It can be tempting for entrepreneurs to take on debt to accelerate their progress, but funding can only go so far. Sales, customer feedback, product quality, logistics, and the road-map for company growth are just a few of the other factors that need to be considered. Are early product tests/sales providing promising signs? Does your business even have room to grow, and if so, what is the cap?
Secondly, you should always have a plan in mind for these 2 scenarios:
Business failure: If you take on debt to start a business and fail, how can you recover? If you have to leverage your mortgage or entire life savings against your business to survive, bootstrapping and taking a slower growth path may be the right idea. You can also look to bring on business partners to help lessen the risk and increase your total working capital.
Exit strategy: If your business doesn’t fail, what is your long term plan? Good debt should serve as a means to an end, so consider where you see your business in the next 5-10 years. Have you sold it, franchised it, or are you planning to spearhead additional growth? Why are you even taking on debt to start a business in the first place?
At the end of the day, taking on debt to start a business venture can either be a calculated risk or a foolish decision based on your business plan, the amount of debt you need to incur, and many other factors.
Be Smart About The Debt You Take On – Avoiding Debt:
The bottom line is, no debt is good if you can’t afford it or if use it to buy something with little value.
However, debt is a simple reality we all experience. In fact, the average household in the United States has over $130,000 of debt according to a 2018 NerdWallet study, which includes a variety of debt types (i.e. mortgage, credit card, auto loans, and student loans).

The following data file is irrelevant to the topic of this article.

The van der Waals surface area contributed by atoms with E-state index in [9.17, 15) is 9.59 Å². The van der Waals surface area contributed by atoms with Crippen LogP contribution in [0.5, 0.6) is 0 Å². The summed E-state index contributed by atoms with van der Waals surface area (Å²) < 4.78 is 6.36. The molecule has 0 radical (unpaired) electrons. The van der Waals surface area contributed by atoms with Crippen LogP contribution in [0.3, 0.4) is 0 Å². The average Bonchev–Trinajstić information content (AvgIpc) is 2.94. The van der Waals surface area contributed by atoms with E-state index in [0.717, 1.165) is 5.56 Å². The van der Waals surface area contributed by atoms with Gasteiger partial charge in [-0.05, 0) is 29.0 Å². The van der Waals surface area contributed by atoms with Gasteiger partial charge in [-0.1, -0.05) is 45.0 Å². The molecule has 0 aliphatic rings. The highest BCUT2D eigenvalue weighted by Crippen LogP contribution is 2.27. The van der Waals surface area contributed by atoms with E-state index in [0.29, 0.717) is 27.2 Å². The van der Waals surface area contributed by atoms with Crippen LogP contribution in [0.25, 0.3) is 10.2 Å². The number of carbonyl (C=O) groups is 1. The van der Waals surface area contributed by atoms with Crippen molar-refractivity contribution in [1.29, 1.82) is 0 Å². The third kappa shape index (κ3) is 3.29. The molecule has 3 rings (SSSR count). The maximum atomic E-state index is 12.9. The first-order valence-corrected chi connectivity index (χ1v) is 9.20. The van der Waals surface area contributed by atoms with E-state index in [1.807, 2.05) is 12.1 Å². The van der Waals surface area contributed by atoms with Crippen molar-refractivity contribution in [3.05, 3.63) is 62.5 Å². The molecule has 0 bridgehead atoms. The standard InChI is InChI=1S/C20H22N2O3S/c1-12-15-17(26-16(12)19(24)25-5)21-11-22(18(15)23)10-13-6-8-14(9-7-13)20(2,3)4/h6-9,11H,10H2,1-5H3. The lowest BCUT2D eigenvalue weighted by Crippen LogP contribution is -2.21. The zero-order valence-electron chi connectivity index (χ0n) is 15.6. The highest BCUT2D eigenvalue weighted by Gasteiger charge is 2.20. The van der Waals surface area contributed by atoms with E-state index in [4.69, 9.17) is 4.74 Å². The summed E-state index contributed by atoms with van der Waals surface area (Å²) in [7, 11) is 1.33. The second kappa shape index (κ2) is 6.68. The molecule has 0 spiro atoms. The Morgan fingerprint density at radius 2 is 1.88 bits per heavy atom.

People incur debt for a variety of reasons, and some are truly unavoidable.
But, there are a few ways to either reduce the amount of debt you take on, or to avoid it completely, including:
Learning how to budget: This is a basic component of financial literacy, and is vital for tracking your spending.
Living within your means: No overpriced vehicles, frequent restaurant trips, or frivolous purchases you can’t afford.
Taking care of your health: Unexpected health conditions can arise, but you can greatly reduce the odds of needing expensive medical treatment if you lead a healthy lifestyle.
Tackling existing debt quickly: Debt from sources like credit cards or payday loans can compound quickly, so paying them off as soon as possible is vital. Whether this is through working longer hours, 2 jobs, or starting a side gig, eliminating existing debt should be a priority.
As long as you are responsible and learn how to harness debt for constructive purposes, like building equity in a valuable asset or as fuel to grow a successful business, you can greatly reduce the chance of incurring bad debt. Additionally, if you generally borrow the minimum you need to accomplish your financial goals – and always research loan options to find the most affordable funding – you should be in good shape!
Nate Matherson is the CEO and Co-founder of LendEDU, a personal finance site that helps consumers learn about and compare financial products. Nate launched LendEDU in ’14 while he was a student at the University of Delaware. Nate graduated in ’16 with a B.S. in Finance, and over $55,000 in student loan debt. Nate is passionate about financial literacy, debt payoff, and investing for the future.